6. BAYCON Program Book -- the programme book of the 26th World Science Fiction Convention held in the Berkeley-Oakland area of California in 1968. Guest of Honour Philip Jose Farmer, Fan GoH Walter J. Daugherty, Toastmaster Robert Silverberg, Hugo awards presided over by Harlan Ellison. 120pp, A5. Minimum bid: £5.
7. Bibliography of Fritz Leiber, 1934-1979, compiled by Chris Morgan. First edition of 1000 copies, published August 1979. 36pp, A5. Includes center-spread photos of book jackets. Minimum bid: £3.
Auction Items: Second Round
1. EGG by Peter Roberts, issues 7 (March 1973) and 11 (May 1978). "The official journal of aardvark fans". Nicely produced genzine, in the forefront of British fandom in the seventies. Issue 7 contains material by Eric Bentcliffe, Ian Williams, John Brosnan, Harry Bell and others, issue 11 contains the first couple of chapters of Peter Roberts' 1977 TAFF trip report. Issues to be sold separately. Minimum bid: £5 each.
2. DNQ 34 by Taral Wayne. Huge but perfectly formed genzine. doted October 1983. Contains some excellent writing and artwork, and is duplicated immaculately on US Quarto Twiltone -- even the pages with different coloured inks are damn near perfect! This 90 page line contains articles by Rich Coad, Dave Langford, Stu Shiffman, Susan Wood and others, with art by Harry Bell, Tom Foster, Ken Fletcher, Marc Schirmeister and more, not forgetting the substantial material contributed by Taral himself. Minimum bid: £4.
3. GAMBIT by Ted White, issues 55 (March 1982) and 56 (August 1982). Both have Dan Steffan covers 000 much written material by Ted White. Issue 55 also contains articles by Lee Hoffman, Avedon Carol and Malcolm Edwards. Issue 56 contains articles by Paul Skelton and Malcolm Edwards. Issue 55 has 24 pages while 56 runs to 38 pages. Some text is printed using a small typeface, but clean duplication makes it all perfectly legible. Interior art by Bill Rotsler, Lee Hoffman, Dan Steffan and others. Issues to be sold separately. Minimum bid: £5 each.
4. STILL IT MOVES issues 1 to 5 and STILL LIFE 1 by Simon Ounsley, published between 1981 and 1984, before Simon got really ill. Great British fanwriting by Ounsley and his contributors, who include Michael Ashley, Helen Starkey, Alan Ferguson, Jackie Gresham, Simon Polley, Pete Lyon, Colin Greenland and Paul Vincent. To be sold as a set. Minimum bid: £6. BIDS RECEIVED Paul Vincent £8.
5. BOONFARK by Dan Steffan, issues 4 to 7. More neat duplicating in many colours, more great writing and artwork. I'm running out of superlatives and beginning to sound like a used cor salesman. These are really excellent, trust me (see what I mean?). Issue 4 (January 1981), 5 (August 1981), 6 (Spring 1982) and 7 (Fall 1982). Issues to be sold separately. Minimum bid: £5 each.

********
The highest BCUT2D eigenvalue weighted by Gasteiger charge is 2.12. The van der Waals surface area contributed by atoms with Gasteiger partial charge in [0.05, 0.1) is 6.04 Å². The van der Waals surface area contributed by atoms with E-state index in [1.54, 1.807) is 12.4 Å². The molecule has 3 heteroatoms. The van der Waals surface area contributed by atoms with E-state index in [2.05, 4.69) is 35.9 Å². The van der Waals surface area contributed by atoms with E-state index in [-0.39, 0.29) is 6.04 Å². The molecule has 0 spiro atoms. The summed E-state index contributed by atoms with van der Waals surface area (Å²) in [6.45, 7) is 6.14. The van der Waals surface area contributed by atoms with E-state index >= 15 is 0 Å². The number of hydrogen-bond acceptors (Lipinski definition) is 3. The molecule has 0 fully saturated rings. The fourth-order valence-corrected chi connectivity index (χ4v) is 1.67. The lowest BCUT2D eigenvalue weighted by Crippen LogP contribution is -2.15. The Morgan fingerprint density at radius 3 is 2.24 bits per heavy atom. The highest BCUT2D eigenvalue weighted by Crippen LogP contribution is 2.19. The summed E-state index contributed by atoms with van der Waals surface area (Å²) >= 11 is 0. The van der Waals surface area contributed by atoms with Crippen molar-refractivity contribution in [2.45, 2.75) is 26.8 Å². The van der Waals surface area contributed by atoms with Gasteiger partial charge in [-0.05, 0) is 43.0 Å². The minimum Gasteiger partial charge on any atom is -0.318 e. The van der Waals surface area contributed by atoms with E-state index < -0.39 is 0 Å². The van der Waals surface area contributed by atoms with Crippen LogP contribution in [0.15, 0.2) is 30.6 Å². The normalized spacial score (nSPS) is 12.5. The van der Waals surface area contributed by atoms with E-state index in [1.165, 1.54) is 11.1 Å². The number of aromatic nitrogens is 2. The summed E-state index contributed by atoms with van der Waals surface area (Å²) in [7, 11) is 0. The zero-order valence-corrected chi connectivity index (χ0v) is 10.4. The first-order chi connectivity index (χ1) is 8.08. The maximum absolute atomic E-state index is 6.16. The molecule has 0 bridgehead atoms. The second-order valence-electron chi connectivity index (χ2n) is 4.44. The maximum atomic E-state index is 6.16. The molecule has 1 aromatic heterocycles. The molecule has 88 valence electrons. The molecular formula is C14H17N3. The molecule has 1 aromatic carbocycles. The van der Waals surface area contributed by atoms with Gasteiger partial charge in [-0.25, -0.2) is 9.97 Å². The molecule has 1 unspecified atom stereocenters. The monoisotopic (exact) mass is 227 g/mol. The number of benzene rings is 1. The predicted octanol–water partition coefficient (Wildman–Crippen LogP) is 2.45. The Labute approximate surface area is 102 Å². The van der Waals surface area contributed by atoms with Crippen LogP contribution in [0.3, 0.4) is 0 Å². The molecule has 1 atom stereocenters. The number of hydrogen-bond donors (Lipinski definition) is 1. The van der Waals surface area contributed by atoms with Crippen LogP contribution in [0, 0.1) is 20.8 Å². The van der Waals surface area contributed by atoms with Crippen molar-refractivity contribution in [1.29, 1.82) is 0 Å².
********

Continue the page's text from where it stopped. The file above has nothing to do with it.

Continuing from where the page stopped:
Auction Items: Third Round
1. Set of GROSS ENCOUNTERS by Alan Dorey, issues 1 to 12 inclusive, plus 'Isaac Astral's Science Fiction Weekly'. Published between 1978 and 1984. Perhaps best described as an irreverent topical genzine with a wicked sense of humour. Minimum bid: £5. BIDS RECEIVED Richard Brandt £5, Robert Lichtman £6.
2. Collection of 12 fanzines by Dave Bridges. Several issues of ONE OFF, some A4 and some smaller. BY DAVID, a handwritten A5 line with a wallpaper cover. A RAGGED TROUSERED PEDALCYCLlST, A5, typed with cord cover. Includes loads of wacky writing, cartoons, weird presentation, as only Dave Bridges could do. All from the 1970s, I think. Minimum bid: £5. BIDS RECEIVED Richard Brandt £5, Paul Vincent £6.
3. Set of SMALL FRIENDLY DOG by Skel and Cas. Issues 15 to 23 inclusive, published between 1978 and 1983. A5, duplicated; personal anecdotal writing. All with Skel covers except issues 21 (Dan Steffan), 22 (Harry Bell) and 23 (ATom). EACH ISSUE TO BE SOLD INDIVIDUALLY. Minimum bid: £1 per issue. Please state clearly which issue you are bidding for. If you are bidding for more than one issue, list your bids separately to ovoid confusion. BIDS RECEIVED No 15: Harry Bond £1, Kim Huett £3. No 16: Harry Bond £1, Kim Huett £3. No 17: Harry Bond £1. Kim Huett £3. No 18: Harry Bond £1. Kim Huett £3. No 19: Kim Huett £3. No 20: Kim Huett £3. No 22: Kim Huett £3.
4. GHAS issue 2 by Carol Gregory and John and Eve Harvey, September 1976. General interest fanzine containing on interview with Brian Stableford, fanzine reviews, articles by Andrew Tidmarsh and Jon Howard Finder. Bock cover is a photo collage. A4 landscape, duplicated. Artwork by Carol Gregory. Minimum bid: £1.
5. INDIAN SCOUT 21, a fanzine 'from the Secret Bastards of Fandom, the Cretins, and the Red Army Choirboys'. Includes articles by Jim Gemmill, Ian Black, Bill Carlin, Jimmy Robertson, Dave Swinden, Phil Palmer. Alan Ferguson. Pete Lyon. Alan Gemmill and the late Sandy Brown. Undated, but probably early 1980s. Minimum bid: £1. BIDS RECEIVED Paul Vincent £2
6. IZZARD 9, substantial genzine published in 1987 by Patrick and Teresa Nielsen Hayden. Contains some excellent fanwriting by people such as Terry Carr. Steve Stiles. Tom Whitmore, Greg Benford. Christopher Hatton. Ted White, Simon Ounsley, D West and Stu Shiffman. not to mention the editors themselves. Cover by Teresa Nielsen Hayden and Stu Shiffman. An excellent example of the fannish genzine for those unfamiliar with the form. Minimum bid: £2.
7. The first mailing of FEAPA, the 'Fannish Elite Apa', March 1980. Contains contributions from Jim Barker. Mike Glicksohn, Robert Holdstock, Paul Kincaid, Dave Langford, Joseph Nicholas, Chris Priest, John Harvey, John Foyster and Peter Roberts. at least. Rare. Minimum bid: £3. BIDS RECEIVED Richard Brandt £3. Harry Bond £3, Robert Lichtman £4, Steve Green £5, Robert Lichtman £7.50.
8. Several issues of ZIMRI by Lisa Conesa. Issues 4, 4 1/2 and 5 (1973), 6 (1974), 7 (1975) and 8 (1976). Nicely produced general interest fanzine, highly regarded in the 70s. EACH ISSUE TO BE SOLD SEPARATELY. Minimum bid: £2 per issue. Please state clearly which issue you are bidding for. If bidding for more than one issue, please list bids separately. BIDS RECEIVED No 4: Harry Bond £2. No 4 1/2: Harry Bond £2. No 5: Harry Bond £2.
The third round is the final round, and the highest bids quoted above are the winning bids IF THEY ARE NOT BEATEN BY 1st AUGUST 1992. If I receive a higher bid for any of these items, I shall contact the person listed here to see if they wish to increase their bid. All items will be dispatched to the highest bidder soon after 1st August. Payment should be mode in pounds sterling, made payable to Pam Wells. If you would prefer to pay in US dollars, please contact me and I'll let you know the amount to send to Jeanne Bowman.